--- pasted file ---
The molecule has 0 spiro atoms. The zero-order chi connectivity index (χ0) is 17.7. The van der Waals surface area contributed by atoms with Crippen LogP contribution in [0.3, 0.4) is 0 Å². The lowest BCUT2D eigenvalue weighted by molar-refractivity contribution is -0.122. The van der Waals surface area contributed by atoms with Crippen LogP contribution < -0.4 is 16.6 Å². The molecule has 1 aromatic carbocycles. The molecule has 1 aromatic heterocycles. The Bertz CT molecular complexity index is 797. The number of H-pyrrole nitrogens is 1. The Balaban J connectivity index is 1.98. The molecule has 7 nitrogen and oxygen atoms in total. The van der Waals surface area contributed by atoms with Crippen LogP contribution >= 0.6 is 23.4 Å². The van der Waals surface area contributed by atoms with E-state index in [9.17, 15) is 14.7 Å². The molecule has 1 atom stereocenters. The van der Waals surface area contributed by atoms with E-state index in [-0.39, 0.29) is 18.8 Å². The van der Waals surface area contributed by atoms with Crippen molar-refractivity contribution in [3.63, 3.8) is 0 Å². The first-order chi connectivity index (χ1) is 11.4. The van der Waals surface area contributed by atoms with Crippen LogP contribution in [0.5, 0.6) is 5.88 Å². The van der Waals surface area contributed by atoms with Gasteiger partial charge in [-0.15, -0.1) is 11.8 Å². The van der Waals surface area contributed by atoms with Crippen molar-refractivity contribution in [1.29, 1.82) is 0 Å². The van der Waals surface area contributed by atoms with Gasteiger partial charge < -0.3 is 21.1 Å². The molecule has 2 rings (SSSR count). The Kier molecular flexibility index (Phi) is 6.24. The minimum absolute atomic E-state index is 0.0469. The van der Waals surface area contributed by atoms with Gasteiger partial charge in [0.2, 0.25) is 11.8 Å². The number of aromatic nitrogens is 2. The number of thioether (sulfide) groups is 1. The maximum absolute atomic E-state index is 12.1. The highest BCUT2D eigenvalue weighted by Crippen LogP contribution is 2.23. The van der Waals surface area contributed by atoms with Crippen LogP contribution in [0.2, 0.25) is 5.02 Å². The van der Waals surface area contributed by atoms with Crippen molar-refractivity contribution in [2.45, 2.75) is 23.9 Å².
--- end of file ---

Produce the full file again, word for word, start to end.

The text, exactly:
The molecule has 0 spiro atoms. The zero-order chi connectivity index (χ0) is 17.7. The van der Waals surface area contributed by atoms with Crippen LogP contribution in [0.3, 0.4) is 0 Å². The lowest BCUT2D eigenvalue weighted by molar-refractivity contribution is -0.122. The van der Waals surface area contributed by atoms with Crippen LogP contribution < -0.4 is 16.6 Å². The molecule has 1 aromatic carbocycles. The molecule has 1 aromatic heterocycles. The Bertz CT molecular complexity index is 797. The number of H-pyrrole nitrogens is 1. The Balaban J connectivity index is 1.98. The molecule has 7 nitrogen and oxygen atoms in total. The van der Waals surface area contributed by atoms with Crippen LogP contribution >= 0.6 is 23.4 Å². The van der Waals surface area contributed by atoms with E-state index in [9.17, 15) is 14.7 Å². The molecule has 1 atom stereocenters. The van der Waals surface area contributed by atoms with E-state index in [-0.39, 0.29) is 18.8 Å². The van der Waals surface area contributed by atoms with Crippen molar-refractivity contribution in [3.63, 3.8) is 0 Å². The first-order chi connectivity index (χ1) is 11.4. The van der Waals surface area contributed by atoms with Crippen LogP contribution in [0.5, 0.6) is 5.88 Å². The van der Waals surface area contributed by atoms with Gasteiger partial charge in [-0.15, -0.1) is 11.8 Å². The van der Waals surface area contributed by atoms with Crippen molar-refractivity contribution in [1.29, 1.82) is 0 Å². The van der Waals surface area contributed by atoms with Gasteiger partial charge < -0.3 is 21.1 Å². The molecule has 2 rings (SSSR count). The Kier molecular flexibility index (Phi) is 6.24. The minimum absolute atomic E-state index is 0.0469. The van der Waals surface area contributed by atoms with Gasteiger partial charge in [0.2, 0.25) is 11.8 Å². The number of aromatic nitrogens is 2. The number of thioether (sulfide) groups is 1. The maximum absolute atomic E-state index is 12.1. The highest BCUT2D eigenvalue weighted by Crippen LogP contribution is 2.23. The van der Waals surface area contributed by atoms with Crippen LogP contribution in [0.2, 0.25) is 5.02 Å². The van der Waals surface area contributed by atoms with Crippen molar-refractivity contribution in [2.45, 2.75) is 23.9 Å².